Posts Tagged ‘2010’
The CST has released its report on Antisemitic Incidents on 2010.
This is the PDF.
As they point out:
“it is 17% more than the 2008 figure of 546 antisemitic incidents, and continues the decade-long trend of rising antisemitic incident levels.”
A must read for anyone really committed to anti-racism.
CNN has more on Amazon and Wikileaks:
“Amazon, whose servers have been home to WikiLeaks since earlier this week, has quit hosting it, the website behind a massive disclosure of controversial documents said Wednesday.
WikiLeaks confirmed the move on its Twitter feed Wednesday afternoon.
“WikiLeaks servers at Amazon ousted,” read a post from shortly before 3 p.m. ET. “Free speech the land of the free–fine our $ are now spent to employ people in Europe.”
The site wasn’t accessible early Wednesday, but appeared to be reactivated by Wednesday afternoon.”
The billionaire President of Chile, Sebastian Pinera, has been milking the pain and suffering of the 33 miners that were trapped underground for all that it is worth.
But the carefully crafted photo-shoots with Sr. Pinera, all smiles, hides a deeper reality, other mineworkers at the San Jose mine have not been paid for two months.
Imagine, you are already short of money and then you don’t get paid for two months, that’s what the mineowners inflicted on the San Jose mineworkers.
“But their colleagues have taken to the streets in protest because they haven’t been paid since the accident, which happened two months ago.”
And the returning miners face a grim future:
“Many have returned to poverty in the hardscrabble neighborhoods that climb the hills around Copiapo, the Atacama region’s gritty capital. Some have strained relationships with the families who held vigil, praying for their survival. All face a search for work since the mine that employed them has filed for bankruptcy.
Miner Carlos Mamani lives in a small green wooden house on an unpaved road in Padre Negro, a neighborhood on a hill where the glittering street lights of Copiapo stretch out like a carpet. But Padre Negro’s 38 houses lack access to sewers and running water. Mamani and his neighbors must walk for blocks to two public taps to get water and then carry it back up the hill.
“This area is dangerous at night. Drugs are sold here and there is theft. I’ve lived here for a while and I still have to be careful to avoid problems,” said one of Mamani’s neighbors, 15-year-old Jose Vadillo.
Some miners live closer to central Copiapo, in a neighborhood where gangs mark their territory with old sneakers hanging from electricity poles. Bugueno is among those living in Tiltil Bajo, a neighborhood of wood and tin houses that lack sewage connections.”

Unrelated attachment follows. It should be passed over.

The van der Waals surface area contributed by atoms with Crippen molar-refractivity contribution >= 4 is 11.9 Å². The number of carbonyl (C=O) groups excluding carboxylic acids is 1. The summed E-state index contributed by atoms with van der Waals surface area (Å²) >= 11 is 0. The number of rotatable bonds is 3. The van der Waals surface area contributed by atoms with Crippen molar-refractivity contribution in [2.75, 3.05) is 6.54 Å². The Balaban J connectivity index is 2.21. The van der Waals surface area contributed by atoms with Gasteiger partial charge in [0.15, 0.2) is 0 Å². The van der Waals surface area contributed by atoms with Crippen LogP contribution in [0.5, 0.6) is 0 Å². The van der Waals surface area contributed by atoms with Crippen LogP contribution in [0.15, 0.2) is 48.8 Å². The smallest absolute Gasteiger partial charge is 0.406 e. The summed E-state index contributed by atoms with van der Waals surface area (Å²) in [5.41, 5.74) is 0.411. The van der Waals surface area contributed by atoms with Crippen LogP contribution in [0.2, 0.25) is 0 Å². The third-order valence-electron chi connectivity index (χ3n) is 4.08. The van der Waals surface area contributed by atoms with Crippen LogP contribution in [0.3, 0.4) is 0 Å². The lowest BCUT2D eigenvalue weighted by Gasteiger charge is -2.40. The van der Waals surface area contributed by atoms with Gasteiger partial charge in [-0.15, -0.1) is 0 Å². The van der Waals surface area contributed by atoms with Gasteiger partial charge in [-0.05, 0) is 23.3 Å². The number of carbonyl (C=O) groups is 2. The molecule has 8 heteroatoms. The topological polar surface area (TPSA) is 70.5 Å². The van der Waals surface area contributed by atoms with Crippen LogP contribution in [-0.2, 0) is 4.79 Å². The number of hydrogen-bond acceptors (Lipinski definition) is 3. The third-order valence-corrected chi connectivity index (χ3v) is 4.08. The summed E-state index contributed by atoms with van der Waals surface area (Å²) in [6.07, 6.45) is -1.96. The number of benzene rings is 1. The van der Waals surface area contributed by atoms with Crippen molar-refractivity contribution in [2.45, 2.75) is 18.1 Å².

Most of us, we can barely imagine what it must be like to be a miner.
To carve lumps of rock, extract the minerals where possible and work hundreds of metres underground in cramped conditions, surrounded by rock, sweating, breathing in the dust and all to benefit other people.
That’s what miners do.
We shouldn’t forget what price is often paid by miners themselves and their communities.
The CNN reports:
“Coal helps fuel China’s surging economy. The country tripled its annual output of coal from 1 billion tons in 1999 to 3 billion tons in 2009, according to the state-run China Daily.
Accidents killed 2,631 Chinese coal miners in 2009, according to China Daily. The most dangerous year on record was 2002, with 6,995 deaths.
In China, poor safety conditions, a lack of training and the flouting of laws contribute to the high number of deaths.
By comparison, the United States had 34 mining deaths in 2009, a record low for the country. In 2008, the United States had 53 mining deaths, according to the U.S. Labor Department.
A typical Chinese miner works 21 shifts a month, for 12 hours a shift, according to the state-run newspaper.
“It felt like hell,” one miner said of his first time down in a maze of mine tunnels.
Wang Gang, a 24-year-old miner, gave his account to China Daily.
“Given a choice, I would never work in a mine,” said Wang, whose father and grandfather were miners.
He turned to mining in March 2009 only after starting a family. He became a miner at the Wangping Mine Co. in northern Shanxi province, a state mine where his father once worked.
Wang’s wife stays up till he returns from work safely, among many such concerned family members in the coal-rich province.”
And that’s only part of it.
Update 1: BBC World Service has a good programme on the Chilean Miners, Waiting for Omar – The Rescue of A Chilean Miner.
From the PA:
“Suicide bombers linked to al Qaida killed more than 60 people in attacks on crowds watching the World Cup final on TV in Uganda.
Explosions targeted a rugby club and a restaurant in the capital Kampala.
Police suspected the Somali militant group al-Shabab was behind the attacks, as Uganda’s president declared on Monday: “We shall get them wherever they are.”
The blasts came two days after an al-Shabab commander called for attacks in Uganda and Burundi, two nations that contribute troops to the African Union peacekeeping force in Somalia.
At least 64 people died and a US aid group said one of its American workers was among the dead. Ethiopian, Indian and Congolese nationals were also among the victims.
There were signs that the simultaneous attacks were by suicide bombers. Blood and pieces of flesh littered the floor among overturned chairs at the scenes.